Monday, January 02, 2017

Selected Reading, 2016 Happy New Year

Selected 2016 Reading List, in ABC order by author
Books by friends, books recommended by friends, 
new reads, lots of rereads, books read to review or blurb. 





Of course, I lost my list (so me!) partway through the year, 
so here's what I remember right now in the way of books read in full.

Aldhelm, Saint Aldhelm's Riddles, translated by A. M. Juster. Reviewed for First Things. (Yes, I liked it and gave it a great review.) My husband bought me a copy at the same time I bought myself one, so clearly it must be a "me" sort of book!

Jane Austen, Persuasion. Reread, again. It has climbed higher on the Austen list. Maybe I'm finally old enough to appreciate its virtues.

Jane Austen, Pride and Prejudice. Reread for the Nth time. In the kingdom of the novel-in-English, I can never be done with rereading Fielding, Austen, Dickens, Hawthorne, and Melville.

Jane Austen, The Watsons (fragmentary novel.) If you're a fan....

Willis Barnstone, translator of The New Covenant Volume I: The Four Gospels and Apocalypse. Translated from the Greek and informed by Semitic sources. Extensive introductory and appendix essays. I don't always agree with him but the essays and notes are interesting, and so is the translation, which uses Aramaic / Hebrew name ways and returns the text to poetry.

Michael Bishop, Joel-Brock the Brave and the Valorous Smalls  Read in manuscript to write a blurb for Kudzu Planet Productions. Illustrated with charm and abundance by Orion Zangara.  Full blurb: "Joel-Brock Lollis's family has vanished into the labyrinthine Sporangium below a curious Georgia emporium, Big Box Bonanzas. Glimpses of an older J-B Lollis of the Atlanta Braves on a BBB television suggest that Joel-Brock may never get back his parents and sister. The Valorous Smalls--almost-ten Joel-Brock, lively teen Addi, and tiny detective Valona--forge their way into the mushroom realm to change that possible future. Young readers who enjoy quests with marvels in the kingdom of the weird (mushroom warriors! mazes! time games! giant slugs!) will find much to interest, amuse, and surprise them in Michael Bishop's unusual fantasy, Joel-Brock the Brave and the Valorous Smalls, well and profusely illustrated in pen-and-ink by Orion Zangara."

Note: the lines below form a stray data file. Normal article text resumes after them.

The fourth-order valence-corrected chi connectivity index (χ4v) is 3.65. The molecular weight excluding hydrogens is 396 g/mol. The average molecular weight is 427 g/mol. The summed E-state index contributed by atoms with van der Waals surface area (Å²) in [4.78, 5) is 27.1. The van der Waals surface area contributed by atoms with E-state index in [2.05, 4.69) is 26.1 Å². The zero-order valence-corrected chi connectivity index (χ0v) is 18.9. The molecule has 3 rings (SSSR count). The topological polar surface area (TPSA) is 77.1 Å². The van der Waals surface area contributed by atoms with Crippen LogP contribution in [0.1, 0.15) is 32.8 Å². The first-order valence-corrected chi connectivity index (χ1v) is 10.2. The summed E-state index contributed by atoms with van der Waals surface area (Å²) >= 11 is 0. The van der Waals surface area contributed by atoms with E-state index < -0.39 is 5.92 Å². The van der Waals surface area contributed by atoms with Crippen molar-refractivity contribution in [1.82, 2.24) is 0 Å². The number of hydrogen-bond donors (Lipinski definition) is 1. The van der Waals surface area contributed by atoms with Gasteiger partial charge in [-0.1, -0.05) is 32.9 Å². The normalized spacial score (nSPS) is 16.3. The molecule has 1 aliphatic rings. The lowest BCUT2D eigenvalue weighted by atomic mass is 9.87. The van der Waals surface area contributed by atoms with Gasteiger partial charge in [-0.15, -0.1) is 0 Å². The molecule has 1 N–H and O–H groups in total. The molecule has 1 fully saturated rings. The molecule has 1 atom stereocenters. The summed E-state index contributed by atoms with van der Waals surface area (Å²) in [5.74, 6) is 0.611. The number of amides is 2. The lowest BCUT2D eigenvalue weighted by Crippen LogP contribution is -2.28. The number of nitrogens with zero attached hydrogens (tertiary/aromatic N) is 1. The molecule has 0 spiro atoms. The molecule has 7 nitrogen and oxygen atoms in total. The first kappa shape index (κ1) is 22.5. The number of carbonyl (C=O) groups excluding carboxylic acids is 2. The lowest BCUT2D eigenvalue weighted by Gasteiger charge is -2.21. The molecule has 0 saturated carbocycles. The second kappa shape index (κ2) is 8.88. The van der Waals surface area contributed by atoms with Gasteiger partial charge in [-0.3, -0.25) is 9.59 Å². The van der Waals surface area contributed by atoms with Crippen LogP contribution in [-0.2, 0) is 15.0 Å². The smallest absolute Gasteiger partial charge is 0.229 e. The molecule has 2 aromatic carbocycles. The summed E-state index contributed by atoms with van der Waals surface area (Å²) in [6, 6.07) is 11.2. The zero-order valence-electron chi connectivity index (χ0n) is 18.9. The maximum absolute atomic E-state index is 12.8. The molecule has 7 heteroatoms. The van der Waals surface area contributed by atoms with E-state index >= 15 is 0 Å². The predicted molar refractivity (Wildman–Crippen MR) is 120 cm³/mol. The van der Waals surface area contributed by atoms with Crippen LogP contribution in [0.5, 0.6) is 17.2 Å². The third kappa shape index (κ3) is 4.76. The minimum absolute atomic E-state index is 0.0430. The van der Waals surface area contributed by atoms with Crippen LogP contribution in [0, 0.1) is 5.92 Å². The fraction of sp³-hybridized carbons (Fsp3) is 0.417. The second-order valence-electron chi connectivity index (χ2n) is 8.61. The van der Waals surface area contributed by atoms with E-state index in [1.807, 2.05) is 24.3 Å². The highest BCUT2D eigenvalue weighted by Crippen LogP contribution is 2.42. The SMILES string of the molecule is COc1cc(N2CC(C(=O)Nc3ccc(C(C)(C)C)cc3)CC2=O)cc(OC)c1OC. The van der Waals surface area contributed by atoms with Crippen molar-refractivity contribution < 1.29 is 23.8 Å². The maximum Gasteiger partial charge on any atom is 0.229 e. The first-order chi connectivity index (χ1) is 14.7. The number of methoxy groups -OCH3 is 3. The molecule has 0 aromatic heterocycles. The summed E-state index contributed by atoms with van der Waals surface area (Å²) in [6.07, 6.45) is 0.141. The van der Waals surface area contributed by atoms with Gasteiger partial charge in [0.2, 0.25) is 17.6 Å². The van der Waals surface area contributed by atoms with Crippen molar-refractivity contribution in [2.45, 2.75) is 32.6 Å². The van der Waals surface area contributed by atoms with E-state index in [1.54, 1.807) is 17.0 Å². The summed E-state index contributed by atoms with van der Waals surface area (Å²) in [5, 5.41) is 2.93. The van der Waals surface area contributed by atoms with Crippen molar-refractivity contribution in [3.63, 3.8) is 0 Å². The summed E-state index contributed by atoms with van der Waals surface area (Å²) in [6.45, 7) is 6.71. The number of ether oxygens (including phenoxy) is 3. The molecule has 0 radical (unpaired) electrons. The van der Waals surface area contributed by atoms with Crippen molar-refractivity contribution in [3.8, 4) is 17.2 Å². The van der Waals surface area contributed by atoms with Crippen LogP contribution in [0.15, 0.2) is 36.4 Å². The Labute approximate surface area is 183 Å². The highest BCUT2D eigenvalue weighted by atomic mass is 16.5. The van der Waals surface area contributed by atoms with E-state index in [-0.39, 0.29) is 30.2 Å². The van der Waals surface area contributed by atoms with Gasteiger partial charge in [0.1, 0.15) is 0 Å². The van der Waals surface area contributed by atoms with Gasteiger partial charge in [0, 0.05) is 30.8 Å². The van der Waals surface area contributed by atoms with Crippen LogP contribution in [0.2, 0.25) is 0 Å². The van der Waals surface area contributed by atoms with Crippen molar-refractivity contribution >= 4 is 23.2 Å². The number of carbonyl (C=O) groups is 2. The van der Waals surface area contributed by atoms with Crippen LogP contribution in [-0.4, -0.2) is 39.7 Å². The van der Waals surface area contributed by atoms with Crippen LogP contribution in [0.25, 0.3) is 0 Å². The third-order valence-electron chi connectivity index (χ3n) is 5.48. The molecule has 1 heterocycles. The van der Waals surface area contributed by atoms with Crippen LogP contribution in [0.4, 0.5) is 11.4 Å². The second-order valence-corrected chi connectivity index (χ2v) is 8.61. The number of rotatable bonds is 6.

Louise Bogan, The Blue Estuaries: Poems, 1923-1968. Fine poems, well worth reading. As with Muir, I like the mythic ones a lot. That may be because they were the first I knew, as both writers were in a mythic poetry anthology by John Alexander Allen bought when I was seventeen.

G. K. Chesterton, The Ballad of the White Horse. If you're a fan of LOTR, read this! Clearly a major source, far more suggestive of Tolkien than I expected.

Wilkie Collins, The Woman in White. Reread yet again. Such a marvelous "sensation" novel, such curious characters, such moody "set pieces," starting with the initial encounter with the Woman in White. While it was very clear on the unequal status of men and women (particularly as regards inheritance) at the time, I suppose that its marked fluidity of male and female roles within a Victorian world always conscious of what is proper must be of new interest to scholars in our era.

John Putnam Demos, Entertaining Satan: Witchcraft and the Culture of Early New England.

Annie Dillard, The Abundance. If you like Dillard, which I do, you might order this thinking (as I did) it would be chock full of essays. I was rather disappointed that this selection was not a little more abundant in its choice. Great starter book if you haven't met her before.

Seb Doubinsky, Predominance of the Great: non-haikus. Narcissitic comment: always so pleasant to have a poem dedicated to you--to find out what words the poet thought suited to "you."